Finally, after months of stalling, they made an offer based on the original estimate. They offered $1,451.63 after I emailed them that I was going to take this to small claims court. Their low-ball offer was about $1,000 lower than the estimate. They even lied (in writing this time) saying, "I have issued payment for the damage." The check never arrived, and I would not have accepted it anyway. I felt I had enough ammo for court.
It took 4 months of calls and emails for nothing. When I threatened to sue, I got an offer. After I filed the case, they were willing to settle.
One of the concerns I had was how to get Progressive and not the insured. But you have to sue the insured in small claims court, and the insurance company will provide an attorney and pay the judgement. I kept the insured informed about how I was being treated and the suit. He was not happy, but he was willing to call Progressive and push them to settle.
I had one more chance to remove Progressive out of the loop and get my money when Judge Mathis contacted us. I was willing to drop the small claims case and get a free trip to Chicago to be on TV, but, unfortunately, the defendant has to agree.
My preparation for trial was to watch A Few Good Men and Pawn Stars. You can have representation in small claims if the defendant has an attorney, but I couldn't find an attorney willing to take my case pro bono. So, I was just going to use what I learned about negotiation from Pawn Stars to settle before the trial.
I had filed the case for $6,890.01 by throwing in lost wages, interest, and punitive damages. The limit for small claims cases in Colorado is $7,500. I figured that would scare them and give me plenty of room to negotiate. I don't think it worked. Progressive has probably been sued a lot and knows what they are likely to lose.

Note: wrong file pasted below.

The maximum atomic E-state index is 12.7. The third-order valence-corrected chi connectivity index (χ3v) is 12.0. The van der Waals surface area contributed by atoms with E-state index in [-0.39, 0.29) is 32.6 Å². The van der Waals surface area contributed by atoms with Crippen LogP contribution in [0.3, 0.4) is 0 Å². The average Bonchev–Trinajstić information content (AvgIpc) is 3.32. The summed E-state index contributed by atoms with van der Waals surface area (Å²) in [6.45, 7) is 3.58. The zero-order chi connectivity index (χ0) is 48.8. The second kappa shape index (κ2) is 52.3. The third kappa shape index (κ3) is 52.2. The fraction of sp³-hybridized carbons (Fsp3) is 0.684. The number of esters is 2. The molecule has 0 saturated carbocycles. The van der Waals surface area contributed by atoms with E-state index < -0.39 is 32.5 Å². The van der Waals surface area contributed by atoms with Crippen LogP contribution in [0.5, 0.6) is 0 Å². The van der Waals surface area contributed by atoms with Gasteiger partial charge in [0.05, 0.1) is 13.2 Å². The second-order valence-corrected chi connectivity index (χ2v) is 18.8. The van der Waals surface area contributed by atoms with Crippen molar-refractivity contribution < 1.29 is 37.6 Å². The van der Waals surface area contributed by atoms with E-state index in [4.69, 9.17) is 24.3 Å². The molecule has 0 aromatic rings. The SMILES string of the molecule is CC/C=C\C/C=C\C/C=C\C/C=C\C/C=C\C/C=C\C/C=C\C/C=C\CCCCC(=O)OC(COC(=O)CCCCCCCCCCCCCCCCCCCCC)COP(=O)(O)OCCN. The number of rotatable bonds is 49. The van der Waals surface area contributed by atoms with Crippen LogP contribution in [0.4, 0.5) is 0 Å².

The Progressive attorney contacted me the day before the trial with a revised offer. It wasn't much higher. So, we went to court. The judge gives you one more chance to settle before starting trial. I decided $3,000 was my bottom line, but Progressive wouldn't go any higher than $2,200. I was still so mad at them that it was worth the risk to have the judge decide.
The verdict was $2,914.57. I was pretty close and may have been right on the money except that I only got 2 estimates for the damage and the judge used the low, Progressive estimate as the third to make an average.
While things went well for me, I realized going to court is a risk. The court can be backed up and have a back-log of cases. Sometimes the wheels of justice grind slow. The judges can pretty much do whatever they want. Sometimes you get a just judge, sometimes not.
Agree with thine adversary quickly, whiles thou art in the way with him; lest at any time the adversary deliver thee to the judge, and the judge deliver thee to the officer, and thou be cast into prison.
Matthew 5:25 (KJV)
And now, back to an actual chess game.
LM Gunnar Andersen got the Game Of The Year thanks to good timing and an old policy I created to punish one of my chess villains. I am the Dark Knight of Colorado Springs chess. When the bat-signal shines bright on Tuesday night, I must swoop in and prevent any crime.
Years ago, the Penguin tormented the citizens of Colorado Springs. I banished him to Arkham asylum and offered any citizen the right to have their victory over Penguin moved to the top of the publish list. The citizens rejoiced with the return of safety and sportsmanship.
However, the peace was short-lived when the Riddler tried to wreak havoc. The ingenious use of the bat-camera scared the Riddler into hiding. Tranquility returned to the club until the Joker's cackling laughter sent shivers up the spines of everyone in the tournament hall. Again, the Dark Knight was able to restore order.
One at a time, the villains were little match for the Caped Crusader. Unfortunately, there has been a jailbreak and the inmates have escaped: the Penguin, the Riddler, and the Joker are on the loose!
With LM Gunnar Andersen's new Speed crown and his ability to win chess games at lightning speed, I chose one of his quick wins as the Game Of The Year. I call it:
The Flash vs The Penguin
Black to move
See diagram and answer here:
Game Of The Year XVI
[Event "IHOP QUICK SEPTEMBER"]
[Black "Andersen, Gunnar"]
1. e4 Na6 2. d4 c6 3. Nc3 d5 4. Nf3 dxe4 5. Nxe4
Bf5 6. Ng3 Bg6 7. Bc4 Nb4 8. Bb3 Nf6 9. O-O e6 10. a3 Nbd5 11. c4 Nb6 12. Re1
Be7 13. Be3 O-O 14. Rc1 Qc7 15. d5 Rad8 16. Bxb6 Qxb6 17. Nd4 Bc5 0-1
The Last Week In Chess
On March 10th, the Colorado Springs Chess Club held the 2nd round of the March Swiss 90 (5SS, G/90+30). Then the Coronavirus hit! And life has never been the same.
Standings. March Swiss 90
# Name Rtng Rd 1 Rd 2 Tot Prize
1 Paul D Anderson 1957 W6 W4 2.0
2 Gunnar Andersen 2292 W5 D3 1.5
3 Mitchell Anderson 1969 W7 D2 1.5
4 Mark McGough 1805 W9 L1 1.0
5 Grayson Ed Harris 1599 L2 W8 1.0
6 Gabriel Frank 1350 L1 D7 0.5
7 Dean W Brown 1442 L3 D6 0.5
8 Derek Eskeldson 1368 H--- L5 0.5
9 Clinton Eads 1241 L4 H--- 0.5